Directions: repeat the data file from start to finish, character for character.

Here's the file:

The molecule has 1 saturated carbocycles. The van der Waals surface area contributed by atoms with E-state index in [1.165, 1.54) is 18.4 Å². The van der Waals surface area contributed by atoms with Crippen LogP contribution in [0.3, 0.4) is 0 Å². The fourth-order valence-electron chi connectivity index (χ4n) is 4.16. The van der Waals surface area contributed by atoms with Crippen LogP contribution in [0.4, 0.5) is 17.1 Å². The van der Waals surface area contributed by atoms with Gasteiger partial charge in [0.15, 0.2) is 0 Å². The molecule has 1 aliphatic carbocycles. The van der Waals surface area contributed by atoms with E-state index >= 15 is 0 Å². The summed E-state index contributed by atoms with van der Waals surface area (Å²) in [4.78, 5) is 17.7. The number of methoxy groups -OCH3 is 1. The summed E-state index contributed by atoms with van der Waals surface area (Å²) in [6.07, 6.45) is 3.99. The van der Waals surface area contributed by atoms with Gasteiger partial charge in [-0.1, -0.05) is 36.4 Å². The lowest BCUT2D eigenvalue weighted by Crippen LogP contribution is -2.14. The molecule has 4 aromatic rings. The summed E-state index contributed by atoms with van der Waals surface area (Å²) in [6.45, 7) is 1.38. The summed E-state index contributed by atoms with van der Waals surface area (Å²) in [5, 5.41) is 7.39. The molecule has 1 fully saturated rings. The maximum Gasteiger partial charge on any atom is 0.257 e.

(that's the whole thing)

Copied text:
The molecule has 1 saturated carbocycles. The van der Waals surface area contributed by atoms with E-state index in [1.165, 1.54) is 18.4 Å². The van der Waals surface area contributed by atoms with Crippen LogP contribution in [0.3, 0.4) is 0 Å². The fourth-order valence-electron chi connectivity index (χ4n) is 4.16. The van der Waals surface area contributed by atoms with Crippen LogP contribution in [0.4, 0.5) is 17.1 Å². The van der Waals surface area contributed by atoms with Gasteiger partial charge in [0.15, 0.2) is 0 Å². The molecule has 1 aliphatic carbocycles. The van der Waals surface area contributed by atoms with E-state index >= 15 is 0 Å². The summed E-state index contributed by atoms with van der Waals surface area (Å²) in [4.78, 5) is 17.7. The number of methoxy groups -OCH3 is 1. The summed E-state index contributed by atoms with van der Waals surface area (Å²) in [6.07, 6.45) is 3.99. The van der Waals surface area contributed by atoms with Gasteiger partial charge in [-0.1, -0.05) is 36.4 Å². The lowest BCUT2D eigenvalue weighted by Crippen LogP contribution is -2.14. The molecule has 4 aromatic rings. The summed E-state index contributed by atoms with van der Waals surface area (Å²) in [6.45, 7) is 1.38. The summed E-state index contributed by atoms with van der Waals surface area (Å²) in [5, 5.41) is 7.39. The molecule has 1 fully saturated rings. The maximum Gasteiger partial charge on any atom is 0.257 e.